It’s hard to be helpful with menus considering everyone has specific Minhagim and Mesorah related restrictions. Here are some universal tips:

A. Don’t bother with a million options. Double or even triple each item you make in advance. No one is there to judge your culinary skills, they just want a warm meal and good company.

B. Keep it simple. Avoid all recipes that require many steps and parts. One pan/one pot!

C. Skip desserts. Fresh fruit- watermelon and cantaloupe are an economical and excellent way to end a heavy meal.

D. Two course meals. Keep it simple! Start with a fish, and then go straight to a main. The culinary police aren’t handing out tickets!

E. Cooking is allowed on Yom tov. Make sure to have a hot plate or a burner on with a Blech. This way if you don’t get to finish your cooking, it is very simple to put up a pot of mashed potatoes, or bake some cutlets. Don’t fall into the “I must finish every little bit of food before Yom Tov” craze. It will just create an impossible task to overcome.

F. This year we have a long Chol Hamoed. When preparing your shopping and menu planning, keep that in mind. A simple option is to utilize your crockpot. Start the day by throwing in potatoes and meat, a vegetable soup or even a chicken soup. This way you don’t have to worry about giving your family a nutritious meal when they come home. Everything will be all ready and smelling delicious when you come home from your outing.

 5. News flash. Contrary to popular belief, children’s clothing stores remain open after Pesach. If the thought of getting all the clothing shopping done makes your heart rate accelerate, please remember that the rush to get every single summer outfit, Shabbos and weekday, including accessories, shoes, socks etc. is completely unnecessary. Majority of the time, Pesach weather is still chilly and rainy. First, only get items that are necessary (new shirts for husband, new shoes for someone who’s are too small) promise each child something new, a pair of shoes, a Shabbos robe, a new white shirt. Even a headband. Then let go of the pressure and enjoy the peace and quiet that the stores will have when you shop post-holiday.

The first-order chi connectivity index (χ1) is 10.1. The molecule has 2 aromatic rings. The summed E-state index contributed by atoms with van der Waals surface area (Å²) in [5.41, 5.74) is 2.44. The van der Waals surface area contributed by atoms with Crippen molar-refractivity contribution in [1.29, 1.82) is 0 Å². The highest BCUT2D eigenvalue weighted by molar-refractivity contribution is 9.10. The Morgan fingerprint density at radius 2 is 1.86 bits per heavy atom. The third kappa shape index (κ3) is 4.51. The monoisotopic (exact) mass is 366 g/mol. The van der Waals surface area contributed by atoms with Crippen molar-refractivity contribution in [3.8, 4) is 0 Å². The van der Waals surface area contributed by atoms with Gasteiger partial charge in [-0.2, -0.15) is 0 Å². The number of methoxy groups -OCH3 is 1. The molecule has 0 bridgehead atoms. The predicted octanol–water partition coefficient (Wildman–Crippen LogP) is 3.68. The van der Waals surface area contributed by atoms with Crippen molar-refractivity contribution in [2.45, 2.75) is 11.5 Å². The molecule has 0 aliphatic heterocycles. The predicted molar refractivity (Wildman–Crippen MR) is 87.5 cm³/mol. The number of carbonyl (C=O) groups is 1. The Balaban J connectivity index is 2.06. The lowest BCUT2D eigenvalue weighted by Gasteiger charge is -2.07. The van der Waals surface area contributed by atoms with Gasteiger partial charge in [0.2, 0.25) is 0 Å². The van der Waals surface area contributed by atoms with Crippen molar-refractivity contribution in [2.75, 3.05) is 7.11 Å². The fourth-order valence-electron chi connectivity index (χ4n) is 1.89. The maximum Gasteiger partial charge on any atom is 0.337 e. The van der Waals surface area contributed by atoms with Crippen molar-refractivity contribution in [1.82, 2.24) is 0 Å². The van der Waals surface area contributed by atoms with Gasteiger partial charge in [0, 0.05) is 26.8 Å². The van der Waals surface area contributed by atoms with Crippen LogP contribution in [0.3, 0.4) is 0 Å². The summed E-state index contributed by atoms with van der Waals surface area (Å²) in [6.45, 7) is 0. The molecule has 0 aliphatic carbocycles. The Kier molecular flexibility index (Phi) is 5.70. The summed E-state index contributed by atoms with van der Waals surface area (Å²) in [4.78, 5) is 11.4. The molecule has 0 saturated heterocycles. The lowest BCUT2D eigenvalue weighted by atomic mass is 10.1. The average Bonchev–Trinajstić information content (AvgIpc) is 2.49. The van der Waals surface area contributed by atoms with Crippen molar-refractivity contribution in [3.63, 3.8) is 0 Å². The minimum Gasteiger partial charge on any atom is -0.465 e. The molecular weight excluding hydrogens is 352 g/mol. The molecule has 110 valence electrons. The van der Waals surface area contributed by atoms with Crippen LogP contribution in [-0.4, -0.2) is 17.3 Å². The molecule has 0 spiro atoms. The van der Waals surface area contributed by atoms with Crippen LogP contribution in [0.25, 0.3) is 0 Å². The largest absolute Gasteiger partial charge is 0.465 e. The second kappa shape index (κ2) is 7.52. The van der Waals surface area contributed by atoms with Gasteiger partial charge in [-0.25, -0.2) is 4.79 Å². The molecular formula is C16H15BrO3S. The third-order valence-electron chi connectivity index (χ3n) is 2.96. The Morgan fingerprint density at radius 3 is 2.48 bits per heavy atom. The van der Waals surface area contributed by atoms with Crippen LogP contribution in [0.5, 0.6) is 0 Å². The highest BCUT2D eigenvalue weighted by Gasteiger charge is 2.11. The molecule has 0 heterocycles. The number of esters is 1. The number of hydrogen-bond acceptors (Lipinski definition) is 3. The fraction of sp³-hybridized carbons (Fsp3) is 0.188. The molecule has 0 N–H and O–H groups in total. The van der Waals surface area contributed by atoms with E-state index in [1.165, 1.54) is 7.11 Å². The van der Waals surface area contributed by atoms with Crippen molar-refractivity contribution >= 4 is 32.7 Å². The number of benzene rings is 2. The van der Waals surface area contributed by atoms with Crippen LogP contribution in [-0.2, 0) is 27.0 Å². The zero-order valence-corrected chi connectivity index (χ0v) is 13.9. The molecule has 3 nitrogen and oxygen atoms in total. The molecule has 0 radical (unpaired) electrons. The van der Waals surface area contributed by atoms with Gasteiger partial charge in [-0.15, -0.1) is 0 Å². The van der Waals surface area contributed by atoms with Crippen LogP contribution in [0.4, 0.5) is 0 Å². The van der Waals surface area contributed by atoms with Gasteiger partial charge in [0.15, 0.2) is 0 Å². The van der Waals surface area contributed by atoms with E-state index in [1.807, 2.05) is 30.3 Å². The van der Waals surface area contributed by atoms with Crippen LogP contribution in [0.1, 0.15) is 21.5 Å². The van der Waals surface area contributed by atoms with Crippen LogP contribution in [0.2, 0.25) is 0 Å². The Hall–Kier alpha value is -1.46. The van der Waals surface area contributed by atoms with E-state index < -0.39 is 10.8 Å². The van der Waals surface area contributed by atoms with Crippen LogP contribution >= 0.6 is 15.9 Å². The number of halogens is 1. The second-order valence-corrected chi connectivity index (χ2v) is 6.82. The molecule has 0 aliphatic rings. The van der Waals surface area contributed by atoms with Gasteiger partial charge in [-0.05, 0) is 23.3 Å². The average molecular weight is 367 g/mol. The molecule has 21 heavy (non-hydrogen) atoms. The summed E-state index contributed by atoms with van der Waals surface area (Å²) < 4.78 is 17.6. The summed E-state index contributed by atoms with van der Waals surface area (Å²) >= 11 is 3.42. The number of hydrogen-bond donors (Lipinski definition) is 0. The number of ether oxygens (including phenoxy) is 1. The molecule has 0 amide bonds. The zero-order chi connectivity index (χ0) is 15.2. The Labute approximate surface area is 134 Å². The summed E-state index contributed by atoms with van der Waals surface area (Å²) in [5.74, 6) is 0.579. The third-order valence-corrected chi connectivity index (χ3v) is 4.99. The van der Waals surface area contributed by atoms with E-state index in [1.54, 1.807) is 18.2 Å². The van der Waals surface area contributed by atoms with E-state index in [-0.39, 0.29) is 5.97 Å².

6. MedicationIf you are being prescribed any medication, make sure to fill your prescriptions in advance. Yad Rachel is closed over Pesach, and we don’t want you stuck out of town without access to your medications. Now would be a good time to ask a Rav if all are Kosher L’Pesach and not leave it for last minute.

7. Every engine needs fuel. All thisplanning, cooking, cleaning requires energy. Make sure you are being super diligent about eating right, hydrating, and resting when necessary. Take some time off each day or night for some quiet self-care. Meditation, journaling, whatever form relaxes you the most.

8. Ask a Rabbi. Call your Rav to discuss your requirements when it comes to everything, especially the cleaning. As someone who has certain limitations at this time it’s important to discuss what’s Halacha, and what’s a Chumrah. Don’t be afraid to make the call. Now’s the time to embrace yourself with acceptance and love. Be open to hear Hashem’s message through the Rav who will eagerly grant leniency if you are truly honest and open.

 

Good luck with all preparations!

Keep in mind “this too shall pass!”

Let’s take steps to arrive at the Seder relaxed and inspired.